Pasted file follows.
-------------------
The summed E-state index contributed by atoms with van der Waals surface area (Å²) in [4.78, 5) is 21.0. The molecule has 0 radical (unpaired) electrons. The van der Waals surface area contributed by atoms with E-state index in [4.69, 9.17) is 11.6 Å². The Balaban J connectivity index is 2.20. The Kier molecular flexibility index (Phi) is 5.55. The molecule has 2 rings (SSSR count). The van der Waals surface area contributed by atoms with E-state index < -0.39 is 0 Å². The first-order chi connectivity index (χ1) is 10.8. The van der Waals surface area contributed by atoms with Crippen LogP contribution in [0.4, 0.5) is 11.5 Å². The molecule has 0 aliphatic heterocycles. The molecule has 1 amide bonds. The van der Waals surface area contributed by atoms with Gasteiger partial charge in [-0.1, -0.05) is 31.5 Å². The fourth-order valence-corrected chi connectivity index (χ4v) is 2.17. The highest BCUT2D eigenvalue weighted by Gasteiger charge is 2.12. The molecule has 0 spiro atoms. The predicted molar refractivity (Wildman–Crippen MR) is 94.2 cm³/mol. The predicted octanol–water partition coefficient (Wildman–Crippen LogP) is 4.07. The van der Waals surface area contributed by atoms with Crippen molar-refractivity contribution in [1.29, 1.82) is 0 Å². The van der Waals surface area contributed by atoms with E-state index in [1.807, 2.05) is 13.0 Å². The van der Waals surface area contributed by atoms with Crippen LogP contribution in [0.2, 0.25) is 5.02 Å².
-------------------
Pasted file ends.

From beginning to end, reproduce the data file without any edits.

The summed E-state index contributed by atoms with van der Waals surface area (Å²) in [4.78, 5) is 21.0. The molecule has 0 radical (unpaired) electrons. The van der Waals surface area contributed by atoms with E-state index in [4.69, 9.17) is 11.6 Å². The Balaban J connectivity index is 2.20. The Kier molecular flexibility index (Phi) is 5.55. The molecule has 2 rings (SSSR count). The van der Waals surface area contributed by atoms with E-state index < -0.39 is 0 Å². The first-order chi connectivity index (χ1) is 10.8. The van der Waals surface area contributed by atoms with Crippen LogP contribution in [0.4, 0.5) is 11.5 Å². The molecule has 0 aliphatic heterocycles. The molecule has 1 amide bonds. The van der Waals surface area contributed by atoms with Gasteiger partial charge in [-0.1, -0.05) is 31.5 Å². The fourth-order valence-corrected chi connectivity index (χ4v) is 2.17. The highest BCUT2D eigenvalue weighted by Gasteiger charge is 2.12. The molecule has 0 spiro atoms. The predicted molar refractivity (Wildman–Crippen MR) is 94.2 cm³/mol. The predicted octanol–water partition coefficient (Wildman–Crippen LogP) is 4.07. The van der Waals surface area contributed by atoms with Crippen molar-refractivity contribution in [1.29, 1.82) is 0 Å². The van der Waals surface area contributed by atoms with E-state index in [1.807, 2.05) is 13.0 Å². The van der Waals surface area contributed by atoms with Crippen LogP contribution in [0.2, 0.25) is 5.02 Å².